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Henry v. Saul

United States District Court, M.D. Florida, Tampa Division

August 26, 2019

JEAN HENRY, Plaintiff,
v.
ANDREW M. SAUL, Commissioner of Social Security, [1] Defendant.

          ORDER

          HONORABLE CHRISTOPHER P. TUTIE UNITED STATES MAGISTRATE JUDGE

         The Plaintiff seeks judicial review of the Commissioner's denial of his claims for Disability Insurance Benefits (DIB) and Supplemental Security Income (SSI) payments. For the reasons discussed below, the Commissioner's decision is affirmed.

         I.

         The Plaintiff was born in 1968, completed the eleventh grade, and has past relevant work as a merchant, meat cutter, utility worker, bedspring assembler, and cutoff machine operator. (R. 477, 491). In September 2011, the Plaintiff applied for DIB and SSI, alleging disability as of July 23, 2009, due to injuries to his ribs, neck, lower back, and right shoulder. (R. 89-104). The Social Security Administration (SSA) denied his applications both initially and on reconsideration. (R. 89-128).

         At the Plaintiff's request, an Administrative Law Judge (ALJ) conducted a hearing on the matter on August 14, 2013. (R. 34-88). The Plaintiff was represented by counsel at that hearing and testified on his own behalf. (R. 34-74, 82-83, 86-88). A vocational expert (VE) also testified. (R. 75-86).

         On November 22, 2013, the ALJ issued a decision finding that the Plaintiff was not disabled. (R. 18-33). The Plaintiff requested that the Appeals Council review that decision (R. 16-17), and, when the Council agreed with the Commissioner's disability determination (R. 1-6), the Plaintiff sought relief in federal court. On the Commissioner's subsequent motion, the court entered judgment in favor of the Plaintiff and remanded the case to the SSA pursuant to section 405(g) of the Social Security Act (the Act). (R. 534-35).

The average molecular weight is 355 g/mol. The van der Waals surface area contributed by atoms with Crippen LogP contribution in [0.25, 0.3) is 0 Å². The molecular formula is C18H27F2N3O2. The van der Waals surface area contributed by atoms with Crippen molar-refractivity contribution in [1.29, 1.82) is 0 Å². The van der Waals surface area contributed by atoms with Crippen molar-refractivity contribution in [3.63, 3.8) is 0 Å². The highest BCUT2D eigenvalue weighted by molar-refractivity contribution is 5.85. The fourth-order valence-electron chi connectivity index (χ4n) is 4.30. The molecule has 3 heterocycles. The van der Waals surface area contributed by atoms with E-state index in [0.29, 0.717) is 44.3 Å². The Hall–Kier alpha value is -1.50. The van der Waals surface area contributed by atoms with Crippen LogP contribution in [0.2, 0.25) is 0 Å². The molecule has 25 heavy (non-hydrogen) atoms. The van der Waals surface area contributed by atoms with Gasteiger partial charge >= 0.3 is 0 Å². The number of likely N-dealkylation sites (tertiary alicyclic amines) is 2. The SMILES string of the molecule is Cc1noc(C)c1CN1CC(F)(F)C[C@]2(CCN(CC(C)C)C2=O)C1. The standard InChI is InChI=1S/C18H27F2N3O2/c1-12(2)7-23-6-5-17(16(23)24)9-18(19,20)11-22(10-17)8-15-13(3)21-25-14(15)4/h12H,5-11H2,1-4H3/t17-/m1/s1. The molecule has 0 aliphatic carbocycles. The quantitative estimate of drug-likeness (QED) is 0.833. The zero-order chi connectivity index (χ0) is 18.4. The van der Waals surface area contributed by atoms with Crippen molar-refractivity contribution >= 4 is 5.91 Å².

On remand, the Appeals Council directed the ALJ to resolve several issues with the Commissioner's earlier decision. (R. 555-56). Of relevance here, one of those issues pertained to the ALJ's evaluation of the reports of three of the Plaintiff's physicians: Dr. Lorenzo Bongolan, an orthopedic surgeon; Dr. Samuel Joseph, a neurologist; and Dr. Robert Burchette, a consultative physician. The Appeals Council noted that, although the ALJ discussed these reports, he neglected to state the weight he assigned to the physicians' opinions. (R. 555). The Appeals Council accordingly instructed the ALJ to give further consideration to these reports in accordance with the governing regulations and to explain the weight afforded to each. (R. 556).

         In response to the Appeals Council's remand order, the ALJ conducted a second hearing in August 2017. (R. 486-517). The Plaintiff, again represented by counsel, testified at that hearing, as did a VE. Id.